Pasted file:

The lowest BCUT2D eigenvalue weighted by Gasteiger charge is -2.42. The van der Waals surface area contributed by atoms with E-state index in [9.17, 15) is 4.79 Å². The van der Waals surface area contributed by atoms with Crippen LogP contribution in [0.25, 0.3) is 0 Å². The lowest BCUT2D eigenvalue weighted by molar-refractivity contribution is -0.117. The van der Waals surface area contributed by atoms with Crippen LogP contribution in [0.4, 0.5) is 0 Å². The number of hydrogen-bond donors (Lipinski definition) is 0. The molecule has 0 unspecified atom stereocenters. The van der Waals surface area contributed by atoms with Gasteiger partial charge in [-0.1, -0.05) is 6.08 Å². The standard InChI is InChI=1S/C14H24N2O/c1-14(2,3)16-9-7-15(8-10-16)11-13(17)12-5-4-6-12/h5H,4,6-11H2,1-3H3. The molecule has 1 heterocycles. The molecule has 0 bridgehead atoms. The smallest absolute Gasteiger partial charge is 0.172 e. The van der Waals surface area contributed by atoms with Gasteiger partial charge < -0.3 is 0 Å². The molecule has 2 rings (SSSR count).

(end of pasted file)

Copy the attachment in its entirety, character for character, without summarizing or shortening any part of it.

The lowest BCUT2D eigenvalue weighted by Gasteiger charge is -2.42. The van der Waals surface area contributed by atoms with E-state index in [9.17, 15) is 4.79 Å². The van der Waals surface area contributed by atoms with Crippen LogP contribution in [0.25, 0.3) is 0 Å². The lowest BCUT2D eigenvalue weighted by molar-refractivity contribution is -0.117. The van der Waals surface area contributed by atoms with Crippen LogP contribution in [0.4, 0.5) is 0 Å². The number of hydrogen-bond donors (Lipinski definition) is 0. The molecule has 0 unspecified atom stereocenters. The van der Waals surface area contributed by atoms with Gasteiger partial charge in [-0.1, -0.05) is 6.08 Å². The standard InChI is InChI=1S/C14H24N2O/c1-14(2,3)16-9-7-15(8-10-16)11-13(17)12-5-4-6-12/h5H,4,6-11H2,1-3H3. The molecule has 1 heterocycles. The molecule has 0 bridgehead atoms. The smallest absolute Gasteiger partial charge is 0.172 e. The van der Waals surface area contributed by atoms with Gasteiger partial charge < -0.3 is 0 Å². The molecule has 2 rings (SSSR count).